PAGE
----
Thanks for the tips. Have you tried this method yourself? I hadn't imagined that the ends would felt into the item, but that they would act like a fleece. Does the item lose its elasticity through tufting? And the same question for stranded knitting.

Segune

 

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Zoe wrote
on Oct 5, 2010 10:39 AM

Hi Segune,

I haven't done this tufting but did do some internet research.  Since I do the stranded/fair isle knitting, I know how this would behave.  Yes, once things are "felted" together, a lot of the stretch is lost.  So when doing mittens, socks etc. with the stranding/fair isle, you need to go a little bit bigger.  This allows for the "smaller" inside of the sock/mittens because of the extra loops of yarn that are carried around the inside of the item.

Have a happy knit time today!  Zoe Smile

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ZassZ wrote
on Oct 5, 2010 12:33 PM

Hi Segune, 

I read this article on Thrums some time ago and I thought I would mention it to you in case you had not seen it.  I think you would enjoy reading about thrums since ;you enjoyed the Wikipedia article on tufting.  It's under "How Insert Thrums in Your Knitting" under date of Feb. 13, 2009 in the Blogs tab here at top of page.  Quickly get to it by typing title in search box here.  It makes your mittens really nice & warm as well.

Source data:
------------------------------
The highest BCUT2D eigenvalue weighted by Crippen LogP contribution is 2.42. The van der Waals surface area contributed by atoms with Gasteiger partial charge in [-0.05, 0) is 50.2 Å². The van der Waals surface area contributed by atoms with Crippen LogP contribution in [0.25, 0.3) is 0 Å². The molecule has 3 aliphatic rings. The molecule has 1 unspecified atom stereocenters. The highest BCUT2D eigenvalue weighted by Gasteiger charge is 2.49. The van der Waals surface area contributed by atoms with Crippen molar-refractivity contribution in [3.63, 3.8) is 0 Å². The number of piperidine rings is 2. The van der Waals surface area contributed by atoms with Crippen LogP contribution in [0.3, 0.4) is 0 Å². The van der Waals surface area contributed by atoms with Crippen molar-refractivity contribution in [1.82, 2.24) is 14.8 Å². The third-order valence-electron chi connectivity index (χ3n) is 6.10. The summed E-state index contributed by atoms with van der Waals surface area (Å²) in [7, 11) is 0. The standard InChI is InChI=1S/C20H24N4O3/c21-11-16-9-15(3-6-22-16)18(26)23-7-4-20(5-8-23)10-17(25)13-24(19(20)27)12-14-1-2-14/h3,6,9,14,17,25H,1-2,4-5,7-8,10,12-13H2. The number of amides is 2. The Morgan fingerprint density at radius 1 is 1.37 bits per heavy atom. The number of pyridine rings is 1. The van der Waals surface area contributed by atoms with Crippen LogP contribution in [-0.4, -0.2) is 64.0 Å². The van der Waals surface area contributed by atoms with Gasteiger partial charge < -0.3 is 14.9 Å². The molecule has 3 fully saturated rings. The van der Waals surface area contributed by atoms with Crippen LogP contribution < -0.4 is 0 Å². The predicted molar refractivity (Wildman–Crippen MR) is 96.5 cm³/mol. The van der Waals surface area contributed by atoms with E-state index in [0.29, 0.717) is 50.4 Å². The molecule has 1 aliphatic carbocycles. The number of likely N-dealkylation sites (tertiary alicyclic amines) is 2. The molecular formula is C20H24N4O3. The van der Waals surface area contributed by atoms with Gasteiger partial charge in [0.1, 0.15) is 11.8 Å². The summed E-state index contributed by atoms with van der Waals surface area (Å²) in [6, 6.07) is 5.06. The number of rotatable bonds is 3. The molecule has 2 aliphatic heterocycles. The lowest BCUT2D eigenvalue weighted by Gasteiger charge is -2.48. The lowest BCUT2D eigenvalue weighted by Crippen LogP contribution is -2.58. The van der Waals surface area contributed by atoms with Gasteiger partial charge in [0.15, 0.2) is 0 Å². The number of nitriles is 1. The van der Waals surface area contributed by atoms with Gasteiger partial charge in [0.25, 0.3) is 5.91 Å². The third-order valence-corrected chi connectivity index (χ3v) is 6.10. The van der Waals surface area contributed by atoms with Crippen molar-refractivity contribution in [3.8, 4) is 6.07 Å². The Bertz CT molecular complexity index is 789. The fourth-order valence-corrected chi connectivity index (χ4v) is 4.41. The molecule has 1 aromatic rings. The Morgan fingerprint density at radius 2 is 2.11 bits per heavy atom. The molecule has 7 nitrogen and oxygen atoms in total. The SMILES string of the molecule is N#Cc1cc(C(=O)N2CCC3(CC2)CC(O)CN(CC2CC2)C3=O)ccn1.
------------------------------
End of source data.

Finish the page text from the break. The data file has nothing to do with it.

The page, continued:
And all the women who were wise of heart spun with their hands, and they kept bringing as yarn the blue thread and the wool dyed reddish purple, the coccus scarlet material and the fine linen.   Ex. 35:25 

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Zoe wrote
on Oct 5, 2010 4:28 PM

ZassZ:
Thrums

 

Hi ZassZ,

I am so glad you jumped in here because I have been trying for days now to remember the word "thrums".  (My poor brain goes on vacation sometimes! heha).  Thrums are so like the tufting.